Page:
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Updated October 16, 2015
These brief news articles below were sent out via email to all divers who signed up for our free email list.
You can sign up here to receive future Undercurrent Online Updates and get news alerts and special offers like these every month.

Help Nautilus Explorer Raise $36,000 for European Refugees
Subscribe to the "Best Dive Publication Ever"
Death by Box Jellyfish
What You’re Missing in Undercurrent
If You’re Tired of Fiddling with Your GoPro . . .
Barracuda Slaughter at McCauley Reef
California Stops SeaWorld from Stealing Wild Orcas from the Oceans
Rest in Peace, Gladys Howard
Dive Instructor Killed by Dynamite Fishing
Shark Bytes
Paving Paradise in Grand Cayman
Coming Up in Undercurrent
The "Shocking" Way to Cure Seasickness

Help Nautilus Explorer Raise $36,000 for European Refugees  October 16, 2015

Mike Lever, owner of the Nautilus Explorer and Belle Amie, was recently listening to an NPR broadcast about Syrian refugees and the fear, hunger and exhaustion they face as they struggle to find a new, better life in Europe, and he decided to help. “I know how lucky I am,” he says. “I've thought long and hard . . . and have decided that a good starting point is to donate money to a group experienced and committed to providing immediate relief with a bare minimum in management fees.” So he is doing his best to raise $18,000 in individual donations to Doctors without Borders, with Nautilus Explorer then matching donations dollar for dollar, for a total of $36,000. Undercurrent is donating $250. You too can help Mike meet his goal – and help the refugees put their lives back together. Go to Nautilus Explorer’s crowdfunding page for more info.

Subscribe to the "Best Dive Publication Ever"  October 16, 2015

That’s what subscriber David Turner (Kailua Kona, HI) called it when he wrote to us just to say keep up the good work. “Your publication is, hands down, the best dive publication ever. We do not subscribe to any other publication anymore. Please keep up your excellent work for those of us who love to dive.” Help us keep up the good work – the detailed travel reviews, the hard-hitting investigations of the dive industry, the in-depth equipment reviews, the different angles of diving that no other publication covers, and more. We couldn’t do it without our subscribers (literally, because we don’t accept advertising). Your satisfaction guaranteed or your money back. Subscribe now here.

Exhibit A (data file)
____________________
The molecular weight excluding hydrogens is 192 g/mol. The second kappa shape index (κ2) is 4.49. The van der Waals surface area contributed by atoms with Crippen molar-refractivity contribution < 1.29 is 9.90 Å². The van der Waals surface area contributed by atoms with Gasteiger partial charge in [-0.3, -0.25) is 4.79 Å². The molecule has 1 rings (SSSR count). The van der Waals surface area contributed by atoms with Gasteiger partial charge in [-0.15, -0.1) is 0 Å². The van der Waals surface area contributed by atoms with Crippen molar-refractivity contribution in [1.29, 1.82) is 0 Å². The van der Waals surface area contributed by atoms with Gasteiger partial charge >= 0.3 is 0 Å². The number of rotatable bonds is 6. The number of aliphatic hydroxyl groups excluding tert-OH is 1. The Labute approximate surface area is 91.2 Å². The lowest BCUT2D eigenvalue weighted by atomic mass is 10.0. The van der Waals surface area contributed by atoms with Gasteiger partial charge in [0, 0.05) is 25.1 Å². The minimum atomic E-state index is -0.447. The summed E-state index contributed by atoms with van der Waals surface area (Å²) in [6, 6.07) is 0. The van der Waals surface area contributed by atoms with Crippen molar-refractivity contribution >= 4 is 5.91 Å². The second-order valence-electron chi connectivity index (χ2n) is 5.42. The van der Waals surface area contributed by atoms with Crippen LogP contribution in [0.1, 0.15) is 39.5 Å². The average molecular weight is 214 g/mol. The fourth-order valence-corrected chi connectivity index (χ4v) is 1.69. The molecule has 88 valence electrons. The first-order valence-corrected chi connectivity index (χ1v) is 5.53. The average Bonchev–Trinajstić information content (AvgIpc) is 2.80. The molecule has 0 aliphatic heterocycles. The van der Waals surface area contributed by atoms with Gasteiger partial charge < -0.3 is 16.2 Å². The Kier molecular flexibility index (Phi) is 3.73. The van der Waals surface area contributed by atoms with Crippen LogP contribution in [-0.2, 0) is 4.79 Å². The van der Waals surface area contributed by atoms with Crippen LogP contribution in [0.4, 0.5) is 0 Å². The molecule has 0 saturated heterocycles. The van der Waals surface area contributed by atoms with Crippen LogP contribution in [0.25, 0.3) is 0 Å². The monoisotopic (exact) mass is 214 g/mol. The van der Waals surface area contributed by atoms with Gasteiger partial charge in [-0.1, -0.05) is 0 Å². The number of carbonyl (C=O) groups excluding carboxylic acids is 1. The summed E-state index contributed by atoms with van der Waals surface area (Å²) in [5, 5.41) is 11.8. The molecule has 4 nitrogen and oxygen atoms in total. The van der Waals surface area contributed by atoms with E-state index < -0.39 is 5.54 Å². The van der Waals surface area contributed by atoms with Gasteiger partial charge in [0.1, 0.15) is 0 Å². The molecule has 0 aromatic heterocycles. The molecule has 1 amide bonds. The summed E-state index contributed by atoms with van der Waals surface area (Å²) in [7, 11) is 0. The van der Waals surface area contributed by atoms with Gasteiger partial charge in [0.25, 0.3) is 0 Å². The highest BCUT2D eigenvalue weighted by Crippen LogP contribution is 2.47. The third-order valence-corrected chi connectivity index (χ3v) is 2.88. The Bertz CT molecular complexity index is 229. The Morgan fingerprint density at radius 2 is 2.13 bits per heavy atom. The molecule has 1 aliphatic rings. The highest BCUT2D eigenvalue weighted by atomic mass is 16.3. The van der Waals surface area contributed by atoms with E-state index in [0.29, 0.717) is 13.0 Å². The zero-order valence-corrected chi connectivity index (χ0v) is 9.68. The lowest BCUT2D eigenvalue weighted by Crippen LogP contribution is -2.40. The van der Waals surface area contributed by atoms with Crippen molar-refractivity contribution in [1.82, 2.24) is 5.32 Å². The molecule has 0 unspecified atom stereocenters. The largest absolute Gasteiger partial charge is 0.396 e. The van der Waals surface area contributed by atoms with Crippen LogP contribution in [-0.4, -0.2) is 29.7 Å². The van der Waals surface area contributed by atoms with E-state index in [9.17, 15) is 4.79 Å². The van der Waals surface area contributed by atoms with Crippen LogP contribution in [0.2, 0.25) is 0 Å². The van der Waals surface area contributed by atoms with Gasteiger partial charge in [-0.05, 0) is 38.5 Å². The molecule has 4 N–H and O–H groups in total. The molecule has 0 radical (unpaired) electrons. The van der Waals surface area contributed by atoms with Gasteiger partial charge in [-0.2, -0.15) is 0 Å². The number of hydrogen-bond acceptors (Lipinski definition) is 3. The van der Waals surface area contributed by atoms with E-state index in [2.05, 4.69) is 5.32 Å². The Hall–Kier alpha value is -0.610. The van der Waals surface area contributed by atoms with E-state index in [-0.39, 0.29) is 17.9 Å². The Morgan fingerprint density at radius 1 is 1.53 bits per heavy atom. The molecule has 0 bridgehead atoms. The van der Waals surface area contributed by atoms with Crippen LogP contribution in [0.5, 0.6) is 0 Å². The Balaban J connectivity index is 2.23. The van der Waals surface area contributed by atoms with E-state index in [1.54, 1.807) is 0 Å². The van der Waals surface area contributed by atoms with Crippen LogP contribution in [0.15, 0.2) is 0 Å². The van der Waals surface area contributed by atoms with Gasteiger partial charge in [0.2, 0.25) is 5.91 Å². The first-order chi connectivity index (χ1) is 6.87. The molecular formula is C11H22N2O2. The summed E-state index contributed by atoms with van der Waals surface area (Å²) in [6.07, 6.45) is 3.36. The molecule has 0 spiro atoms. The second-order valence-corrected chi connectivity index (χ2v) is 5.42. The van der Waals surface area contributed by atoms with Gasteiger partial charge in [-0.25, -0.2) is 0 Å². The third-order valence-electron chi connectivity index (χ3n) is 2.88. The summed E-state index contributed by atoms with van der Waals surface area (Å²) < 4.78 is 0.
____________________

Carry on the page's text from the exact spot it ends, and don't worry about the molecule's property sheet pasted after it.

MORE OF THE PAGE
Death by Box Jellyfish  October 16, 2015

Box jellyfish, the scourge of swimmers, snorkelers and even divers in northern Australia and the Indo-Pacific, are now more common in Thailand; three people in 14 months have died from their stings. The most recent fatality happened October 6, when 20-year-old Saskia Thies from Germany was stung during an evening swim off the island of Koh Samui (there have been four jellyfish box stings there this year, but this was the first death). The other two deaths occurred at Koh Phangan, another tourist hotspot – one was a five-year-old boy. Thon Thamrongnawasawat, a marine biologist at Bangkok's Kasetsart University, told the newspaper Phuket Wan that in the past seven years, the numbers of box jellyfish in Thailand have increased due to global warming, waste from shore that attracts food-seeking jellyfish into shallow waters, and a decline in sea turtles that eat jellyfish. Unlike other jellyfish species, box jellyfish don’t float on the sea surface but swim deeper, making them harder to see, and thus making it advisable not to swim at night.

What You’re Missing in Undercurrent  October 16, 2015

Kosrae and Yap: two magical stopovers in Micronesia . . . great diving in Mozambique and Mexico, and another warning about Bonaire . . . how divers are affecting reef fish behavior . . . why there's still no foolproof way to get divers back on the boat . . . Shark Bytes, John Bantin's new book . . . is your camera hurting marine life? . . . and much more.

If You’re Tired of Fiddling with Your GoPro . . .  October 16, 2015

Top free diver Guillaume Nery is working with developers on the iBubble, an autonomous underwater vehicle that self-selects the best camera shots. With a depth rating of 230 feet, the iBubble, with a GoPro Hero system plugged into it, will move alongside a diver via a connected bracelet, and choose, on its own, the best camera angle. Once it reaches its one-hour battery life, the iBubble automatically resurfaces. Its developers are offering the first 3,000 people who sign up sneak peeks, exclusive updates and offers – go to

Barracuda Slaughter at McCauley Reef  October 16, 2015

“The underwater scooters known as diver propulsion vehicles (DPVs) have been touted as great products for giving divers more mobility and bottom time, greater range, and reducing air consumption. I never considered them for shooting fish. However, I discovered while on a dive in Palm Beach earlier this year that some divers indeed use DPVs to help them hunt fish, and do it flagrantly at sites popular with divers. And the State of Florida, where it happens most often, isn't doing much to stop it” . . . Read more of our writer’s encounter with a scary fisherman and what happens next in this story, free to view here.